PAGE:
Moving Beyond Africa’s Crisis of Institutions

Photo © Artem Bali/Unsplash
Photo © Artem Bali/Unsplash

This paper explains the dysfunctional state of African institutions and suggests possible interventions for effective and resilient institutions at the national, regional and continental level. It argues that institutional failure in Africa can be diagnosed at the conceptual and operational level.

Conceptually, most African institutions are largely Western imports that do not reflect the socio-economic and cultural realities of modern African states. This mismatch not only results in institutional subversion by powerful interests but also accounts for the tension between formal state institutions, on the one hand, and informal and traditional institutions, on the other. In some cases, however, institutional dysfunction reflects the prevailing philosophy about political authority, espoused mostly by the old guard of African leadership, which is a carryover from Africa’s colonial past and essentially at odds with the mechanisms of modern democratic governance. At the operational level, the dysfunctionality of African institutions can be explained by the dearth of responsible and ethical leadership on the continent, growing political alienation on the part of the African citizenry, inadequate state capacity to enforce rules, and limited economic opportunities, which encourages individuals and groups to subvert state institutions for rent seeking and the illegal accumulation of wealth.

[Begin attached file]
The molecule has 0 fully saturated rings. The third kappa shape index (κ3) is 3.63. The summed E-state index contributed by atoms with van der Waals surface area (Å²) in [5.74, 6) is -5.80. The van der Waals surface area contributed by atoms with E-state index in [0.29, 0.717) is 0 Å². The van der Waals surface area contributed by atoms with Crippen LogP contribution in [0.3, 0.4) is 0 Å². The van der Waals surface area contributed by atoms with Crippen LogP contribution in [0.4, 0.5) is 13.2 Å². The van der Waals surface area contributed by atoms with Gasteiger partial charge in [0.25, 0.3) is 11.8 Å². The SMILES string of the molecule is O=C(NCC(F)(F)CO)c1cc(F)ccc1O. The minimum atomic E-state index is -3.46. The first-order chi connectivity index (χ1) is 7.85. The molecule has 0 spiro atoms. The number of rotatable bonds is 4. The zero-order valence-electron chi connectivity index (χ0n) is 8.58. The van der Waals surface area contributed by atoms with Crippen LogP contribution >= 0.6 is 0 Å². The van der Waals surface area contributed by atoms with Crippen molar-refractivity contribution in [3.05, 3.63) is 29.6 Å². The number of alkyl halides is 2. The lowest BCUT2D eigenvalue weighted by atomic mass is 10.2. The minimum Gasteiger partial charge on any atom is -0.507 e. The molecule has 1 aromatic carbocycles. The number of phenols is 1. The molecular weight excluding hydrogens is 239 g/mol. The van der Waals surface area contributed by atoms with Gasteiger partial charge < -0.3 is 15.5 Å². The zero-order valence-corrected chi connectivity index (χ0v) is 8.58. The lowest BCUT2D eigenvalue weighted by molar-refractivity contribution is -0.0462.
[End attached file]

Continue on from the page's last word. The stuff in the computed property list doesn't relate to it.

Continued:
Against this backdrop, the paper makes the case for institutional designs that are responsive to local contexts, are adaptable to changing circumstances, and reflect a shared consensus and aspirations. Additionally, addressing the institutional malaise on the continent requires efforts to engender a new generation of African leadership that is not only skilled in the mechanics of modern democratic governance but also ethical and transformational. Safeguarding the integrity of Africa’s political institutions will also benefit from encouraging greater civic engagement and harnessing the power and influence of civil society in its role as watchdog and ethical guardian of society.

12 Oct 2015